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United States Department of Agriculture

Agricultural Research Service

Research Project: DEVELOPMENT OF SUSTAINABLE LAND-BASED AQUACULTURE SYSTEMS Title: Minimizing noise in fiberglass aquaculture tanks: Noise reduction potential of various retrofits

Authors
item Davidson, John - FRESHWATER INSTITUTE
item Frankel, Adam - MARINE ACOUSTICS, INC.
item Ellison, William - MARINE ACOUSTICS, INC.
item Summerfelt, Steven - FRESHWATER INSTITUTE
item Popper, Arthur - UNIVERSITY OF MARYLAND
item Mazik, Patricia - WEST VIRGINIA UNIVERSITY
item Bebak, Julie

Submitted to: Aquacultural Engineering
Publication Type: Peer Reviewed Journal
Publication Acceptance Date: March 29, 2007
Publication Date: July 14, 2007
Citation: Davidson, J., Frankel, A., Ellison, W., Summerfelt, S., Popper, A.N., Mazik, P., Bebak, J.A. 2007. Minimizing noise in fiberglass aquaculture tanks: Noise reduction potential of various retrofits. Aquacultural Engineering. 37:125-131.

Interpretive Summary: Intensive aquaculture systems utilize noisy equipment such as pumps and blowers that produce underwater sound levels and frequencies within the range of fish hearing. The impacts of culture tank noise on fish are not well known, but limited research suggests that subjecting fish to noise could result in impairment of the auditory system, reduced growth rates, and increased stress. Consequently, reducing sound in fish tanks could result in advantages for cultured species and the aquaculture industry. The objective of this study was to evaluate the noise reduction potential of various retrofits to fiberglass fish culture tanks. Ten round fiberglass tanks (1.5 m3) were used in this study. Three potential avenues of sound transmission to the tanks were identified: the PVC inlet piping, effluent piping, and the gravel substrate. The following structural changes were applied to tanks to reduce underwater noise: 1) inlet piping was suspended to avoid contact with the tank, 2) effluent piping was disconnected from a common drain line, 3) effluent piping was insulated beneath tanks, and 4) tanks were elevated on cement blocks and seated on insulated padding. Four combinations of the aforementioned structural changes were evaluated in duplicate and two tanks were left unchanged as controls. Unchanged control tanks had sound levels of 120 dB re 1 µPa RMS. Each retrofit contributed to a reduction of underwater sound. As structural changes were combined, a cumulative reduction in sound level was observed. Tanks designed with a combination of retrofits had sound levels of 109 dB re 1 µPa RMS, a four-fold reduction in sound pressure level. Sound frequency spectra indicated that the greatest sound reductions occurred between 2-200 Hz and demonstrated that nearby pumps and blowers created tonal frequencies that were transmitted into the tanks. The tank modifications used during this study were simple and could be inexpensively incorporated within existing systems or considered in the design of new aquaculture facilities.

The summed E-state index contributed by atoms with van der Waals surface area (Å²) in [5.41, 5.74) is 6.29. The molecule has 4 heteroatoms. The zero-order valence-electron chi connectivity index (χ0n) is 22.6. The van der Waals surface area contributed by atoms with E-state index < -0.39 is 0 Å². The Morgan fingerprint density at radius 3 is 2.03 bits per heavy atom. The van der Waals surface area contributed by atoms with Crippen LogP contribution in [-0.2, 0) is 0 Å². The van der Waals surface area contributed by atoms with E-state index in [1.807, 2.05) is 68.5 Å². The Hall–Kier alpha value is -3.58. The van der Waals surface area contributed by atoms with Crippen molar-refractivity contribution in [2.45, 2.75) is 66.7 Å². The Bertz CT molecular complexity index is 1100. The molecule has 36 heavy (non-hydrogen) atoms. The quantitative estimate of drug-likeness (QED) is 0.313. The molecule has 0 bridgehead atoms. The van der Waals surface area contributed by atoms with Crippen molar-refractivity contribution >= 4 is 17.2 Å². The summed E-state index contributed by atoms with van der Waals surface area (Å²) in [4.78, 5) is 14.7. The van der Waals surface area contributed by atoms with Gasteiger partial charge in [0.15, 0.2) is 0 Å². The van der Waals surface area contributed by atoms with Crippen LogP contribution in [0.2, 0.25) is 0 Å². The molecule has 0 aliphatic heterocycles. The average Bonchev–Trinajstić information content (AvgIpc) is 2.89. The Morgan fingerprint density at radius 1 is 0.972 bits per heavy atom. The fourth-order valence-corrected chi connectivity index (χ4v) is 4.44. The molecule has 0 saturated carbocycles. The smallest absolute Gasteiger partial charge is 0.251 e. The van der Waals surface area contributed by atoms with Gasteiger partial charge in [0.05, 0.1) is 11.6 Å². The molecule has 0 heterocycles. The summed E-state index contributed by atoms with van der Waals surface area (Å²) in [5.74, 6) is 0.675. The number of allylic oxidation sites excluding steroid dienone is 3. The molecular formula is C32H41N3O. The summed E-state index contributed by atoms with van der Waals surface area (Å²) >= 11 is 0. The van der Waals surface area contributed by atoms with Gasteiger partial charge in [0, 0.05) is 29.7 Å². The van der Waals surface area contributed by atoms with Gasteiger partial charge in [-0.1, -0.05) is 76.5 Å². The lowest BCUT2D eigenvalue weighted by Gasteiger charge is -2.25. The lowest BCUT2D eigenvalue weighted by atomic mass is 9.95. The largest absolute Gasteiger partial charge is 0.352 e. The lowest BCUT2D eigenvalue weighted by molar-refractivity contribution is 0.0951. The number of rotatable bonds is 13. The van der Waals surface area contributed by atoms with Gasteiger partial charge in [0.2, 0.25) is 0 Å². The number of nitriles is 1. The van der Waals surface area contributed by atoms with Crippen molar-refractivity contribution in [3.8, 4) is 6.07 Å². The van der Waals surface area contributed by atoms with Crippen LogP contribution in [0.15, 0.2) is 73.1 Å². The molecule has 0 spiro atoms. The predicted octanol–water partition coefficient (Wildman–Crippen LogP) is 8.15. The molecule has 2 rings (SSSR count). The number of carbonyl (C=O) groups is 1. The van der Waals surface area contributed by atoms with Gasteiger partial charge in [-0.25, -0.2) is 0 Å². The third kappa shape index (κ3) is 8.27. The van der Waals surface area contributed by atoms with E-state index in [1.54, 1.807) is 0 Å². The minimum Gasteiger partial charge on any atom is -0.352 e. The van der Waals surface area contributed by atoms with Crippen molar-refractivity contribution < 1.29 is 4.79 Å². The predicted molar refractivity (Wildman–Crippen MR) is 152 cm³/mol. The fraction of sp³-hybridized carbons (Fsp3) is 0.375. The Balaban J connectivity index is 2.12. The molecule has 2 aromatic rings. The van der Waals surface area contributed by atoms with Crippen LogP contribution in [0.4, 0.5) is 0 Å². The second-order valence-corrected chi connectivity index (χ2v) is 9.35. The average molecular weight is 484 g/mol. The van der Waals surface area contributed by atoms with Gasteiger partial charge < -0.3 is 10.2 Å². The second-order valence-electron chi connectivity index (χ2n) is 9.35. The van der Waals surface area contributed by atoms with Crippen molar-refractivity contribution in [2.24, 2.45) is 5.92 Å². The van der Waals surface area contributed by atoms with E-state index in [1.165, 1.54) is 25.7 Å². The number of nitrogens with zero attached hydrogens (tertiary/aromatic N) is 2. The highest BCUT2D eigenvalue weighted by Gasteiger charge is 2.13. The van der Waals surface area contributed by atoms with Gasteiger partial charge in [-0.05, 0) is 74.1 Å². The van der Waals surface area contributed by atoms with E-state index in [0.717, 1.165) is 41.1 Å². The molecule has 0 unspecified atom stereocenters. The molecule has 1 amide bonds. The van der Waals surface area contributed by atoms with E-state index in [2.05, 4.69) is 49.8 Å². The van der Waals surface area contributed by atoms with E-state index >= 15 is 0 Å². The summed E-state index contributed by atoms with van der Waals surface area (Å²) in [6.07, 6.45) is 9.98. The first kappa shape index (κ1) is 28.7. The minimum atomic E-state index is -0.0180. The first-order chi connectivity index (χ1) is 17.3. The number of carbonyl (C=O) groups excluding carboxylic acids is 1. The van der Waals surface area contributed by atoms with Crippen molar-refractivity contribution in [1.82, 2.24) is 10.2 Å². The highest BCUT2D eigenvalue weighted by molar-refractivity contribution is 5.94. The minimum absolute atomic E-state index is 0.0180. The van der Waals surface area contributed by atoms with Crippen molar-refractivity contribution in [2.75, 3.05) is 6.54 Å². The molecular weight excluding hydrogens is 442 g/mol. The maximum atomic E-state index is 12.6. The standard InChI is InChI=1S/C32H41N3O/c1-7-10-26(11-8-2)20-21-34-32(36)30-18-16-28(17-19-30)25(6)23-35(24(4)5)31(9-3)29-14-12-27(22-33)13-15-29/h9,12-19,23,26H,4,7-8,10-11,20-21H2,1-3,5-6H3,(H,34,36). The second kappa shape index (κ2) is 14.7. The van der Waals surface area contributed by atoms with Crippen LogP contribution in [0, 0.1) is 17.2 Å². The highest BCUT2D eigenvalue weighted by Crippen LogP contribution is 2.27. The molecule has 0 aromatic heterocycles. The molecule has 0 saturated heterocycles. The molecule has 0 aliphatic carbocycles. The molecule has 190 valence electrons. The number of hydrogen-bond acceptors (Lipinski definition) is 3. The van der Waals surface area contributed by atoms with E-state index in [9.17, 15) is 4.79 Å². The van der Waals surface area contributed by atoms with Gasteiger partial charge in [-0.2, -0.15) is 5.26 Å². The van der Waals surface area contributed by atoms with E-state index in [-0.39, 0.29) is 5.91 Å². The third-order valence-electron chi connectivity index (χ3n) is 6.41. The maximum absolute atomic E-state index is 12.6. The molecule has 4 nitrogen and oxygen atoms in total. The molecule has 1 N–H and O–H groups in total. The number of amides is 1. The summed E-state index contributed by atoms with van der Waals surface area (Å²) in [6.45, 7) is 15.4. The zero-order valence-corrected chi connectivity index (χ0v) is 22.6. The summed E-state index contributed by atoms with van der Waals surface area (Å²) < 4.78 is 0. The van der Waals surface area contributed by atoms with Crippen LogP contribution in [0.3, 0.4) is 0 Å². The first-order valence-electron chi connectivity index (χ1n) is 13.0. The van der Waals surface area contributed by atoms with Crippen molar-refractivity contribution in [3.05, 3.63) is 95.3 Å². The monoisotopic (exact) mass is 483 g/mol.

Technical Abstract: Equipment used in intensive aquaculture systems, such as pumps and blowers can produce underwater sound levels and frequencies within the range of fish hearing. The impacts of underwater noise on fish are not well known, but limited research suggests that subjecting fish to noise could result in impairment of the auditory system, reduced growth rates, and increased stress. Consequently, reducing sound in fish tanks could result in advantages for cultured species and increased productivity for the aquaculture industry. The objective of this study was to evaluate the noise reduction potential of various retrofits to fiberglass fish culture tanks. The following structural changes were applied to tanks to reduce underwater noise: 1) inlet piping was suspended to avoid contact with the tank, 2) effluent piping was disconnected from a common drain line, 3) effluent piping was insulated beneath tanks, and 4) tanks were elevated on cement blocks and seated on insulated padding. Four combinations of the aforementioned structural changes were evaluated in duplicate and two tanks were left unchanged as controls. Control tanks had sound levels of 120.6 dB re 1 µPa. Each retrofit contributed to a reduction of underwater sound. As structural changes were combined, a cumulative reduction in sound level was observed. Tanks designed with a combination of retrofits had sound levels of 108.6 dB re 1 µPa, a four-fold reduction in sound pressure level. Sound frequency spectra indicated that the greatest sound reductions occurred between 2-200 Hz and demonstrated that nearby pumps and blowers created tonal frequencies that were transmitted into the tanks. The tank modifications used during this study were simple and inexpensive and could be applied to existing systems or considered when designing aquaculture facilities.

Last Modified: 10/23/2014
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